Review of the exhibition Simone Kennedy-Doig & Antonia Showering, Baert Gallery, 2018.
Realities are relative to the individual, yet at Baert Gallery’s current exhibition, one is granted entrance into two worlds of interpretation at once. Curator Louis Blanc-Francard unites the works of two London-based artists, which hanging side by side, hold obvious differences, yet together ingeniously evoke cohesive experiences of the past and present.
Despite variations in approach and delivery, both artists depict their subject’s identity and narrative through a personal lens, inviting the viewer to be a part of the picture.
Simone Kennedy-Doig’s multi-figurative and vivaciously colored pieces explore themes from her East London neighborhood, highlighting an awareness of youth and the desire to be seen. Her characters move about their world, openly granting the audience entrance. Sometimes it is a group of women in their element—in front of bathroom mirrors, nonchalantly taking “selfies” with blue-manicured fingernails in fashionable clothes such as in The Ladies Room (2018). As is often the case with youth, Kennedy-Doig’s subjects are stimulated by the notion of being observed.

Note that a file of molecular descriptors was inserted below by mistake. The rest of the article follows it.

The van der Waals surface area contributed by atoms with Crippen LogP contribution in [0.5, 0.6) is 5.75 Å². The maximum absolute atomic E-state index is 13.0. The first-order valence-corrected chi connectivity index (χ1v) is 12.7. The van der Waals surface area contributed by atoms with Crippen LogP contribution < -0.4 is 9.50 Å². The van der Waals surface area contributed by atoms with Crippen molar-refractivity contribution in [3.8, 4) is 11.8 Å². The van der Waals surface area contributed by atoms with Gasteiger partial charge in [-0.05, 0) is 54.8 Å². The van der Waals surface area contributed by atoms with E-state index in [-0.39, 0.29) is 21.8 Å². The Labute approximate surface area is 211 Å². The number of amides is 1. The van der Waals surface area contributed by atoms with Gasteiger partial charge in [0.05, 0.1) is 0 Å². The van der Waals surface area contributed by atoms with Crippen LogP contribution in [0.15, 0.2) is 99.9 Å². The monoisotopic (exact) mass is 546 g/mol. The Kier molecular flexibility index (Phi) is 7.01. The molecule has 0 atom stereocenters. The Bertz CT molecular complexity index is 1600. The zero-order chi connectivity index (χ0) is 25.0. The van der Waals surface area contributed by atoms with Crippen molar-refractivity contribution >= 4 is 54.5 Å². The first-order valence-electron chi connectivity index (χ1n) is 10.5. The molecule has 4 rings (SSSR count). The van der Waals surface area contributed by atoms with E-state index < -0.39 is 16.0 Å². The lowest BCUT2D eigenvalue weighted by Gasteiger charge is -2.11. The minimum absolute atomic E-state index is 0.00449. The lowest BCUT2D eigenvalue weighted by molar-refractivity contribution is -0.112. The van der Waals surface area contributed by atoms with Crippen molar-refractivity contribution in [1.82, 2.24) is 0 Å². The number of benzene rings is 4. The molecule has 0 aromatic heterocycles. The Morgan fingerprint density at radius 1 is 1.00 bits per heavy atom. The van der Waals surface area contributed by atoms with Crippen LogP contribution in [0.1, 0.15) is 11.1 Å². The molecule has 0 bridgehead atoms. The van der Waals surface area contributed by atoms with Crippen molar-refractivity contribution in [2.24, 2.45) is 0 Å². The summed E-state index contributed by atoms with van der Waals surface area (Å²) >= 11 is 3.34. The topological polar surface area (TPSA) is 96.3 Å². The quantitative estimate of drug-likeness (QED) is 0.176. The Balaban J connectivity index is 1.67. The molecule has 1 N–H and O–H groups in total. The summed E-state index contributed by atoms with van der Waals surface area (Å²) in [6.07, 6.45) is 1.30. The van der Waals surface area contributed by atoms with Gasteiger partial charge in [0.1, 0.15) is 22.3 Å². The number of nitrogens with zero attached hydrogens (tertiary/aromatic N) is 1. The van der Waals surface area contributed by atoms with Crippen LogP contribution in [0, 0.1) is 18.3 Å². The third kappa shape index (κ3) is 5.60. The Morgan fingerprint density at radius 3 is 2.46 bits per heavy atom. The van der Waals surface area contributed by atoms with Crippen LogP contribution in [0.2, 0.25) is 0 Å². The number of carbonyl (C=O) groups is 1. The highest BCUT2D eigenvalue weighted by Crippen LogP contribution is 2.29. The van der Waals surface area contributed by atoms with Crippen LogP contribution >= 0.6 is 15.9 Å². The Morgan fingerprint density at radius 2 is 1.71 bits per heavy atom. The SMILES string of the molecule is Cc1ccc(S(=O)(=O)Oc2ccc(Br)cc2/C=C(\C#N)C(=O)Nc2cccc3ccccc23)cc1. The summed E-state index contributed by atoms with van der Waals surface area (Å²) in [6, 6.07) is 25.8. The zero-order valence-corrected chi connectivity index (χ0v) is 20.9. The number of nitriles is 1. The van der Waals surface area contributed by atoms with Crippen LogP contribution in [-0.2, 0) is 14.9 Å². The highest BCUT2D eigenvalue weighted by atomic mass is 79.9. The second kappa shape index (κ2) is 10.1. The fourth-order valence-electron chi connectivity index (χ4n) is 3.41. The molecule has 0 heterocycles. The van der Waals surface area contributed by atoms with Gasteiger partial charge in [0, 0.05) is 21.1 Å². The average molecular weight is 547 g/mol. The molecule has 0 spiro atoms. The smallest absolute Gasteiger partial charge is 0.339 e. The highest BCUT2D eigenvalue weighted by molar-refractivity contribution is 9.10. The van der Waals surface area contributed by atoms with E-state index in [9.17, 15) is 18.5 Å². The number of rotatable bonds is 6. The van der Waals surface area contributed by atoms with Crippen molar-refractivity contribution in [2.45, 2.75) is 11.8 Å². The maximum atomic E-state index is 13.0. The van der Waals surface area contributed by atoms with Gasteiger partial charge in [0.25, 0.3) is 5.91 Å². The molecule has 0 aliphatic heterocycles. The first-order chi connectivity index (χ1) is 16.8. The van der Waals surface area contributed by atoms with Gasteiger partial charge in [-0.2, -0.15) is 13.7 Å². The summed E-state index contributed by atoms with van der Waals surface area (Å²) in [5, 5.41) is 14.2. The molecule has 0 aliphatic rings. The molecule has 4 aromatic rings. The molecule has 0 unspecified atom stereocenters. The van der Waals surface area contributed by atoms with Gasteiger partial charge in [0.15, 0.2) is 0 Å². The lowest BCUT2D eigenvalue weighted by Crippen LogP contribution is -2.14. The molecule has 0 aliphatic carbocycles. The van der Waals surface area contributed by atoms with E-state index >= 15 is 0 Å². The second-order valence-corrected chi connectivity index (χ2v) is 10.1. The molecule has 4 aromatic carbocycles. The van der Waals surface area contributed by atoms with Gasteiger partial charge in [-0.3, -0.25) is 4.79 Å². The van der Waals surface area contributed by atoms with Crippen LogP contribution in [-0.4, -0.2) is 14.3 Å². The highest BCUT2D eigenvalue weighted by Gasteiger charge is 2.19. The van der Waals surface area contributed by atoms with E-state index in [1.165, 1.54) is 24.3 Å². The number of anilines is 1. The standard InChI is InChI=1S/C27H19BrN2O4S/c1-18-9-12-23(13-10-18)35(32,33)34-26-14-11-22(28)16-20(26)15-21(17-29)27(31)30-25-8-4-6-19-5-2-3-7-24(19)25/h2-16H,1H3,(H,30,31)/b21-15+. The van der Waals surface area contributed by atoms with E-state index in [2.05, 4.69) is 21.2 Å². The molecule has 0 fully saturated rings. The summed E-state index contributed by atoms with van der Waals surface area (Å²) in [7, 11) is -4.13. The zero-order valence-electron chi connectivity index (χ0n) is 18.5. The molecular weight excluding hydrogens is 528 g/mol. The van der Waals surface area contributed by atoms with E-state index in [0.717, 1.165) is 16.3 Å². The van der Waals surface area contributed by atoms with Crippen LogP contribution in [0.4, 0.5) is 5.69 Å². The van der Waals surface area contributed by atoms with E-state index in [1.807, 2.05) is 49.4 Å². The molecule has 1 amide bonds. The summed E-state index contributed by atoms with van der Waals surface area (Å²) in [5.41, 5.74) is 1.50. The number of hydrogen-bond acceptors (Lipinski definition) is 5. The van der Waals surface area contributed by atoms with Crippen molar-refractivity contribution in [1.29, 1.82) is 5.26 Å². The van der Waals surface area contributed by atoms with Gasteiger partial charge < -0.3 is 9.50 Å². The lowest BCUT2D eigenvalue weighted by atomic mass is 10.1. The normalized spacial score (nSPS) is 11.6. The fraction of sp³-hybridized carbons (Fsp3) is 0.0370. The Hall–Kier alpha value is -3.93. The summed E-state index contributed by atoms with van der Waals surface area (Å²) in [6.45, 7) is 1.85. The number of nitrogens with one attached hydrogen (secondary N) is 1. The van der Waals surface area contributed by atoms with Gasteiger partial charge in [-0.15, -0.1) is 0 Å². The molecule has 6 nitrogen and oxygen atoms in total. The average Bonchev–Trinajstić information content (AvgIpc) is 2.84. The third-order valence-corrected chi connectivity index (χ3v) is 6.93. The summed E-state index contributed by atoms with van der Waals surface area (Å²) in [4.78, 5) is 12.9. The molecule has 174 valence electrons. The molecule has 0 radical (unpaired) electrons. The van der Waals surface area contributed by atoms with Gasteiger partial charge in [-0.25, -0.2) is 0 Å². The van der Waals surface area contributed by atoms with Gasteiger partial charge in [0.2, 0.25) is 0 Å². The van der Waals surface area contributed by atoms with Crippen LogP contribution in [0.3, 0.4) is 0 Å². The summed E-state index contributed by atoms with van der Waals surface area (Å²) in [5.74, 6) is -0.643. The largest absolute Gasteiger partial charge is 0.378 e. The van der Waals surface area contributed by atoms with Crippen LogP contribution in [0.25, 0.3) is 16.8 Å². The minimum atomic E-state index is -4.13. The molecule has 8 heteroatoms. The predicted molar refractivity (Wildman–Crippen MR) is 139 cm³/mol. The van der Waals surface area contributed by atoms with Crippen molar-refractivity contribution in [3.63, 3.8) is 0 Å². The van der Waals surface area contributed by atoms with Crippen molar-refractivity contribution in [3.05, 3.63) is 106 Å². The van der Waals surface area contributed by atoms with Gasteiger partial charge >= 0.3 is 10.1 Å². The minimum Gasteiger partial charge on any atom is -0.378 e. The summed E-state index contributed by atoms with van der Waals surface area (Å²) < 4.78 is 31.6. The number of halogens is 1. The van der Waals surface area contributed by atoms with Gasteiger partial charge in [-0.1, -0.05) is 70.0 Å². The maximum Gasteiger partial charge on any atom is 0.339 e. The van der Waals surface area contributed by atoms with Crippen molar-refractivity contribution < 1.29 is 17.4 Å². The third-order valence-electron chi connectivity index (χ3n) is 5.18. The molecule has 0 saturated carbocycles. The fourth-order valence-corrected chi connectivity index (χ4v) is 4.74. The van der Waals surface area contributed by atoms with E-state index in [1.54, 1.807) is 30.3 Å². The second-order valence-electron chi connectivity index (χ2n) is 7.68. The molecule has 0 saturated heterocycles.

In Under the Golden Arches (City Road) (2018), Kennedy-Doig depicts street views filled with an array of characters—policemen, dog walkers and others. In some images, such as Club Pool (Elephant and Castle) (2018), Kennedy-Doig unapologetically illuminates subjects with beams of light, reminding them of their presence, while others ignore it or simply remain too self-absorbed to notice. One may initially assume these works are straightforward narratives, yet when examined more closely, we see they are filled with details to further inform. Women dressed in current fashions and details of green nail polish set the social context squarely within pop culture. Unidentified eyes hover over some scenes, hinting at a more symbolic purpose, while in other pieces the paint is sculpted, leaving a trace of something more difficult to decipher.
Antonia Showering’s imagery, on the other hand, is full of ethereal layered marks—their assertiveness building a world of fleeting nostalgia. In Histories (2018), Showering’s sentimental landscapes are composed of warm hues and are inhabited by figures seemingly plucked from a dream. In works such as A Valediction (2018), the gazes of the subjects are often cast down in internal reflection, inviting the viewer to do the same. Although quiet, these worlds are full of life, saturated with secrets and buzzing with energy. Juxtaposed with the bold, blocky works of Kennedy-Doig’s, Showering’s narratives evoke a sense of internal musing and precious secrets that allow the viewer to become lost in a private world.
The realities depicted by Showering and Kennedy-Doig invite the viewer into a world of strangers, but these strangers are open and are relatable. Some pieces whisper their story while others shout, yet together they illustrate that no perspective is the same, creating a cohesive conversation made whole by differences—and that is a conversation worth engaging in.